On March 14th, Miami based Independent Living Systems (ILS) disclosed a healthcare data breach that impacted more than 4 million individuals, the largest reported healthcare data breach of 2023, so far. More on the so far part later.
Hackers were in their network from June 30th to July 5, 2020, when the company discovered that its network was accessed and employee data had been exfiltrated. Here’s a snippet of what the data breach notice said.
On July 5, 2022, ILS experienced an incident involving the inaccessibility of certain computer systems on its network. ILS responded to the incident immediately and began an investigation with the assistance of outside cybersecurity specialists. Through our response efforts, ILS learned that an unauthorized actor obtained access to certain ILS systems between June 30 and July 5, 2022. During that period, some information stored on the ILS network was acquired by the unauthorized actor, and other information was accessible and potentially viewed. Upon containing the incident and reconnecting its computer systems, ILS conducted a comprehensive review to understand the scope of potentially affected information and identify the individuals to whom such information relates. ILS received the results of this review on January 17, 2023, and then worked as quickly as possible to validate the results and provide notice to potentially impacted individuals and entities.
The types of impacted information varies by individual and could have included: name, address, date of birth, driver’s license, state identification, Social Security number, financial account information, medical record number, Medicare or Medicaid identification, CIN#, mental or physical treatment/condition information, food delivery information, diagnosis code or diagnosis information, admission/discharge date, prescription information, billing/claims information, patient name, and health insurance information.
But the part that catches my attention is this:
ILS previously notified potentially affected individuals on September 2, 2022 by posting a preliminary notice of this data event on its website. Additionally, ILS previously provided preliminary notice to its primary state and federal regulators. Now that its review and validation efforts are complete, ILS is notifying potentially affected individuals via this media release, posting supplemental notice on its website, and mailing letters to potentially affected individuals for whom ILS has address information. ILS is also providing supplemental notice to its primary state and federal regulators, initial notice to certain additional state regulators (as required), and initial notice to the three major consumer reporting agencies (i.e., Equifax, Experian, and TransUnion).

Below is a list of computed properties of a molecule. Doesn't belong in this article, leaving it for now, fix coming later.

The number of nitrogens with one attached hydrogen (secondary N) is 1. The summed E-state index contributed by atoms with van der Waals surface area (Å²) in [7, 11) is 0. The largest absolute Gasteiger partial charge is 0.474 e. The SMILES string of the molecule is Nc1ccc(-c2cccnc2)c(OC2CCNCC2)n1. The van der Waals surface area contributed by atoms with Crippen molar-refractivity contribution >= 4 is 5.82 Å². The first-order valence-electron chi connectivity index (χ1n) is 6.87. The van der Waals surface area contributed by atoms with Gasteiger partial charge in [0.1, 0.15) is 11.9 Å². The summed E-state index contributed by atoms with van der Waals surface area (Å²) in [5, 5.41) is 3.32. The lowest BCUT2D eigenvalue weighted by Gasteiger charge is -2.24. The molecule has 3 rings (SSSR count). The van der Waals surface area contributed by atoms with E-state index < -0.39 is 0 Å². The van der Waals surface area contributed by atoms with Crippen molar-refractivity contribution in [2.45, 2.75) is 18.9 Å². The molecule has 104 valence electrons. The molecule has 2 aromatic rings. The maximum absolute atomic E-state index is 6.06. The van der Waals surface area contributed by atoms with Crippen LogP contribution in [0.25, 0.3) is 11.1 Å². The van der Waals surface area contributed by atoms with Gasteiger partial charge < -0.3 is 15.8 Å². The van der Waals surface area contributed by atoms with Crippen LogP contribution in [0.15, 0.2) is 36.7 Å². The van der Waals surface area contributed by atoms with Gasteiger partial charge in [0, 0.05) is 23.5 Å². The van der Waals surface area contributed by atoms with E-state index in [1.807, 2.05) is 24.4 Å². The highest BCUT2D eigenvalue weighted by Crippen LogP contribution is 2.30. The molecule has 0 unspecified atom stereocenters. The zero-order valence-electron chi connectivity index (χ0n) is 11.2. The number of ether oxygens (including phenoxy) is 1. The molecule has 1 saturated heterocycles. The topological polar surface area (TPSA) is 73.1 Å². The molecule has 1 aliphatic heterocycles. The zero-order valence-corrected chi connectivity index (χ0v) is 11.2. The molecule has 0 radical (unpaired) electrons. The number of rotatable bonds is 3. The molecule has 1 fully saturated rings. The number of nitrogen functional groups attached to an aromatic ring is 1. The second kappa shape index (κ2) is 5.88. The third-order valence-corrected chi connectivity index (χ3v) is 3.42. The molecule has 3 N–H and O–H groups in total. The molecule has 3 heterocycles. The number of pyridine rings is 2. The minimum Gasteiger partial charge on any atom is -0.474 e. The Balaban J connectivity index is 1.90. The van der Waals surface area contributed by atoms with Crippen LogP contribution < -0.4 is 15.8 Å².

Yeah, it took over six months to identify and notify victims. #Fail.
Tim Schultz, VP, Research & Development at SCYTHE had this to say:
“Healthcare data – the most treasured record in the Underground Economy.
“The healthcare industry is going to continue to be targeted by threat actors and I don’t see it stopping anytime soon. Similar to other industries where more restrictive cybersecurity controls may have a broader business impact, cybersecurity maturity lags behind. Since medical information can be leveraged in future attacks against individuals either for social engineering or extortion, the data stolen will be valuable for a long time.”
Healthcare is a huge target for threat actors as evidenced by these major breaches:
• February, Heritage Provider Network – 3.3 million patients
• February, Community Health Systems – 1 million patients
• March, Cerebral – 3.1 million patients
The take home message here is that the healthcare sector needs to up its game to stop this from happening over and over again. Because with the scale of hacks that we see in this sector, there clearly isn’t enough being done to safeguard data.